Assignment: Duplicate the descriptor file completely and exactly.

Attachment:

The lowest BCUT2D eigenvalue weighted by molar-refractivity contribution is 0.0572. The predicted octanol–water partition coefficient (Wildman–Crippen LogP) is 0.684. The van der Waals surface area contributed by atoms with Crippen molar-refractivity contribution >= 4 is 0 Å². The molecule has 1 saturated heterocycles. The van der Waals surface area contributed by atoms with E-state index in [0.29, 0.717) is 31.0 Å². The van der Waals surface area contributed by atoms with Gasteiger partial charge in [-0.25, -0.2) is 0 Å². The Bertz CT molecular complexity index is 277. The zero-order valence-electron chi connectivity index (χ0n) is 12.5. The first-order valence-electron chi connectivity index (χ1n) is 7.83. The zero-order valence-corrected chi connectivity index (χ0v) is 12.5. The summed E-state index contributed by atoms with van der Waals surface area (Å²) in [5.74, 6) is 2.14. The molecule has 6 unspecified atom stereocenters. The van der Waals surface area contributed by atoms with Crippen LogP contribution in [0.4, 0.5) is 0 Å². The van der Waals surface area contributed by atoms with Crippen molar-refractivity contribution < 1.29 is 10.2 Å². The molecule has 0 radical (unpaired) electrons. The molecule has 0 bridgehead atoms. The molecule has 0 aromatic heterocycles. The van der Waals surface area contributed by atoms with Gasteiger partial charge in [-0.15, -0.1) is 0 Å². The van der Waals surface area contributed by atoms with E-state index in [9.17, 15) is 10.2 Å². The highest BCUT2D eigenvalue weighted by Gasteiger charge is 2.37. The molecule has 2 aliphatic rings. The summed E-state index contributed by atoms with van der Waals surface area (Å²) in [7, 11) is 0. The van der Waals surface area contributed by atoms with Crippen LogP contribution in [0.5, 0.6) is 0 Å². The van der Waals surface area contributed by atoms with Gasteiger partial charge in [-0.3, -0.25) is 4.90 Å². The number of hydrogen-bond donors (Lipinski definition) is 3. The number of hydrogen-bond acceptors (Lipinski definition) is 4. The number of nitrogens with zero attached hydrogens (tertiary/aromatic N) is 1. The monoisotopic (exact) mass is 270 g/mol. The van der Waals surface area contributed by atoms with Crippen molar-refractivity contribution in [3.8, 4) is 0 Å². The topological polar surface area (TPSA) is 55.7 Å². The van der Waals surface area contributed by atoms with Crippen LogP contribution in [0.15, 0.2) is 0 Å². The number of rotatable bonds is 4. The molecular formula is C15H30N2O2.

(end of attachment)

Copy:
The lowest BCUT2D eigenvalue weighted by molar-refractivity contribution is 0.0572. The predicted octanol–water partition coefficient (Wildman–Crippen LogP) is 0.684. The van der Waals surface area contributed by atoms with Crippen molar-refractivity contribution >= 4 is 0 Å². The molecule has 1 saturated heterocycles. The van der Waals surface area contributed by atoms with E-state index in [0.29, 0.717) is 31.0 Å². The van der Waals surface area contributed by atoms with Gasteiger partial charge in [-0.25, -0.2) is 0 Å². The Bertz CT molecular complexity index is 277. The zero-order valence-electron chi connectivity index (χ0n) is 12.5. The first-order valence-electron chi connectivity index (χ1n) is 7.83. The zero-order valence-corrected chi connectivity index (χ0v) is 12.5. The summed E-state index contributed by atoms with van der Waals surface area (Å²) in [5.74, 6) is 2.14. The molecule has 6 unspecified atom stereocenters. The van der Waals surface area contributed by atoms with Crippen LogP contribution in [0.4, 0.5) is 0 Å². The van der Waals surface area contributed by atoms with Crippen molar-refractivity contribution < 1.29 is 10.2 Å². The molecule has 0 radical (unpaired) electrons. The molecule has 0 bridgehead atoms. The molecule has 0 aromatic heterocycles. The van der Waals surface area contributed by atoms with Gasteiger partial charge in [-0.15, -0.1) is 0 Å². The van der Waals surface area contributed by atoms with E-state index in [9.17, 15) is 10.2 Å². The highest BCUT2D eigenvalue weighted by Gasteiger charge is 2.37. The molecule has 2 aliphatic rings. The summed E-state index contributed by atoms with van der Waals surface area (Å²) in [7, 11) is 0. The van der Waals surface area contributed by atoms with Crippen LogP contribution in [0.5, 0.6) is 0 Å². The van der Waals surface area contributed by atoms with Gasteiger partial charge in [-0.3, -0.25) is 4.90 Å². The number of hydrogen-bond donors (Lipinski definition) is 3. The number of hydrogen-bond acceptors (Lipinski definition) is 4. The number of nitrogens with zero attached hydrogens (tertiary/aromatic N) is 1. The monoisotopic (exact) mass is 270 g/mol. The van der Waals surface area contributed by atoms with Crippen molar-refractivity contribution in [3.8, 4) is 0 Å². The topological polar surface area (TPSA) is 55.7 Å². The van der Waals surface area contributed by atoms with Crippen LogP contribution in [0.15, 0.2) is 0 Å². The number of rotatable bonds is 4. The molecular formula is C15H30N2O2.